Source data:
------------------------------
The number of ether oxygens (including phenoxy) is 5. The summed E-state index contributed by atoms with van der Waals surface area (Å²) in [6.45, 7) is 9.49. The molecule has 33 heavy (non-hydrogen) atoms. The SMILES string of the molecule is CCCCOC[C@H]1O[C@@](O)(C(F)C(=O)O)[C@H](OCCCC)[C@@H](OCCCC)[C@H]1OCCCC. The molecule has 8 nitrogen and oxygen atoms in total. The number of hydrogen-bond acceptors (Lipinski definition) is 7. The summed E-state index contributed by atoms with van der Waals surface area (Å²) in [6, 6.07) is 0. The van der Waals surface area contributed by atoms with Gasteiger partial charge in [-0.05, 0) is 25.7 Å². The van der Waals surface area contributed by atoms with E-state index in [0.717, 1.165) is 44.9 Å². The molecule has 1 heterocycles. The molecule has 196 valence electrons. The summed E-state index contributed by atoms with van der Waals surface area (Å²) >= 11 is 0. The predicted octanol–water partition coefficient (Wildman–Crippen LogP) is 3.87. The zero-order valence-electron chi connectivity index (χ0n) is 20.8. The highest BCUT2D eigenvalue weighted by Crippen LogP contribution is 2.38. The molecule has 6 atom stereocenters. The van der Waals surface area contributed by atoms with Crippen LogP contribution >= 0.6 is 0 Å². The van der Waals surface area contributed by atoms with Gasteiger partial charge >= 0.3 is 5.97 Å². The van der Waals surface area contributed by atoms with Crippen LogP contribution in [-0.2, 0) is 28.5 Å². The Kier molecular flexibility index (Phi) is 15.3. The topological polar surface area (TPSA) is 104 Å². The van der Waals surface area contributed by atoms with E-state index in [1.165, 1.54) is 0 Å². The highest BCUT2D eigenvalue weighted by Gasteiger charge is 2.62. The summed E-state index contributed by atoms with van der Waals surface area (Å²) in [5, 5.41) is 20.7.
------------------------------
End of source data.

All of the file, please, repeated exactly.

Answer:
The number of ether oxygens (including phenoxy) is 5. The summed E-state index contributed by atoms with van der Waals surface area (Å²) in [6.45, 7) is 9.49. The molecule has 33 heavy (non-hydrogen) atoms. The SMILES string of the molecule is CCCCOC[C@H]1O[C@@](O)(C(F)C(=O)O)[C@H](OCCCC)[C@@H](OCCCC)[C@H]1OCCCC. The molecule has 8 nitrogen and oxygen atoms in total. The number of hydrogen-bond acceptors (Lipinski definition) is 7. The summed E-state index contributed by atoms with van der Waals surface area (Å²) in [6, 6.07) is 0. The van der Waals surface area contributed by atoms with Gasteiger partial charge in [-0.05, 0) is 25.7 Å². The van der Waals surface area contributed by atoms with E-state index in [0.717, 1.165) is 44.9 Å². The molecule has 1 heterocycles. The molecule has 196 valence electrons. The summed E-state index contributed by atoms with van der Waals surface area (Å²) >= 11 is 0. The predicted octanol–water partition coefficient (Wildman–Crippen LogP) is 3.87. The zero-order valence-electron chi connectivity index (χ0n) is 20.8. The highest BCUT2D eigenvalue weighted by Crippen LogP contribution is 2.38. The molecule has 6 atom stereocenters. The van der Waals surface area contributed by atoms with Crippen LogP contribution >= 0.6 is 0 Å². The van der Waals surface area contributed by atoms with Gasteiger partial charge >= 0.3 is 5.97 Å². The van der Waals surface area contributed by atoms with Crippen LogP contribution in [-0.2, 0) is 28.5 Å². The Kier molecular flexibility index (Phi) is 15.3. The topological polar surface area (TPSA) is 104 Å². The van der Waals surface area contributed by atoms with E-state index in [1.165, 1.54) is 0 Å². The highest BCUT2D eigenvalue weighted by Gasteiger charge is 2.62. The summed E-state index contributed by atoms with van der Waals surface area (Å²) in [5, 5.41) is 20.7.